Download [Restricted Access]

Much More Than It Was Expected: Preservational Differences of Diaphysis and Epiphyseal Ends of Guanaco (Lama guanicoe) Long Bones in Southern Patagonia (Argentina).

Juan Bautista Belardi, Diego Rindel, Tirso Bourlot.

Keywords: SOUTHERN PATAGONIA, DIAPHYSIS/EPHYFISIS, OPEN-AIR SITES, BONE MINERAL DENSITY, WEATHERING/ABRASION

[+info] VOLUME 10. NUMBERS 1. 2012 (3 issue)

In archeofaunal assemblages from different parts of the world there is a predominance of diaphysis over articular ends. This differential proportion of diaphysis over epiphysis also characterizes a considerable proportion of the faunal samples from Patagonia, especially those from caves and rockshelters. However, the assemblages recovered from open-air contexts in south Patagonia shows an inverse pattern: a predominance of the epiphysis over the diaphysis of guanaco (Lama guanicoe) long bones, contrary to the expectations derived from their respective bone mineral density (BMD) values. The archeofaunal information obtained from six open-air sites is presented and the pattern is evaluated and compared considering the diaphyseal and epiphyseal long bone structure, the densitometric values obtained by Stahl (1999) for South American camelids, the environmental characteristics related with the substrates (lacustrine clay and sand dunes) of the sites and the regional taphonomic information. It is proposed that in dynamic environments such as those here considered, the observed pattern is related to weathering/abrasion, acting differentially on the types and position of the tissues that form the diaphysis and epiphysis. When the diaphysis begins to open and fragment the fracture stops in the epiphysis. Such process would be accelerated in cultural contexts as a result of obtaining nutrients from long bones -considered of low processing cost (sensu Marean & Cleghorn, 2003)- and blanks for artifacts, causes bone to be fractured. Besides, the lack of large carnivores in Patagonia is another important factor that would affect the differential representation on epiphysis over diaphysis. Similar results obtained on different substrates can sustain the expression of the pattern on a regional scale while indicating that it corresponds to openair site contexts in general. Thus, the correlation between present elements and BMD would result in a partial tool to evaluate the integrity of archaeofaunas from Southern Patagonia open-air sites.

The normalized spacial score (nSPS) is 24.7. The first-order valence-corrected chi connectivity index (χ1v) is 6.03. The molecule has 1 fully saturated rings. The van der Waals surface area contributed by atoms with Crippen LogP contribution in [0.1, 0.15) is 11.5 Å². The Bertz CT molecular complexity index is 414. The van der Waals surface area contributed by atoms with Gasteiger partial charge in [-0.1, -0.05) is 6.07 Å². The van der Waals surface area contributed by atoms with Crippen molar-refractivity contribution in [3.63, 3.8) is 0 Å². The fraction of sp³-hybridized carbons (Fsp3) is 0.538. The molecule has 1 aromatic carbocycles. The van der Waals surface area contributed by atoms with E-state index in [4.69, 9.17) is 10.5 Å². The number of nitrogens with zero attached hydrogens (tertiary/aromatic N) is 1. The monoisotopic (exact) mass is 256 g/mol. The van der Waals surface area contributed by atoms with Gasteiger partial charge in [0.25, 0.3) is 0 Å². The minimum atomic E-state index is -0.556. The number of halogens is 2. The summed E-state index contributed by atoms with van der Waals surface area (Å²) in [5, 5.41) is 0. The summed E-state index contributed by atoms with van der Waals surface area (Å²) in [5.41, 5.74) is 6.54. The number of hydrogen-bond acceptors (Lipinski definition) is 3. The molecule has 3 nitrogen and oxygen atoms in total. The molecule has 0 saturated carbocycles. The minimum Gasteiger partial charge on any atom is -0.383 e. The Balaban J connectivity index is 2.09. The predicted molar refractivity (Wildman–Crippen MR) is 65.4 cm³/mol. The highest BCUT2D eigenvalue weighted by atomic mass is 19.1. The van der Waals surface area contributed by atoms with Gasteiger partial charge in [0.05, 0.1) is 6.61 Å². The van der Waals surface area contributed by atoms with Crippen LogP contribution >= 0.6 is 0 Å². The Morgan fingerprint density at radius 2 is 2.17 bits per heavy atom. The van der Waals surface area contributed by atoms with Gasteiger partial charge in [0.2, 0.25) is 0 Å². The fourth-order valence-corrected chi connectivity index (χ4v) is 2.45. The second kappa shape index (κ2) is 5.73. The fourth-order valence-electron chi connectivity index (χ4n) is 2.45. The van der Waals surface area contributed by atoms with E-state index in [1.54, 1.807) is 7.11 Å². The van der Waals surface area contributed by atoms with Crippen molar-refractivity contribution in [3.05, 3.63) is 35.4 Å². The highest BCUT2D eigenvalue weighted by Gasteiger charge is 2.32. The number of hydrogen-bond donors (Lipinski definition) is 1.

Download [Restricted Access]

The Taphonomist´s Corner: Organically preserved fossil soft tissues: a substrate for modern microorganisms.

Maria McNamara

Keywords

Download [Restricted Access]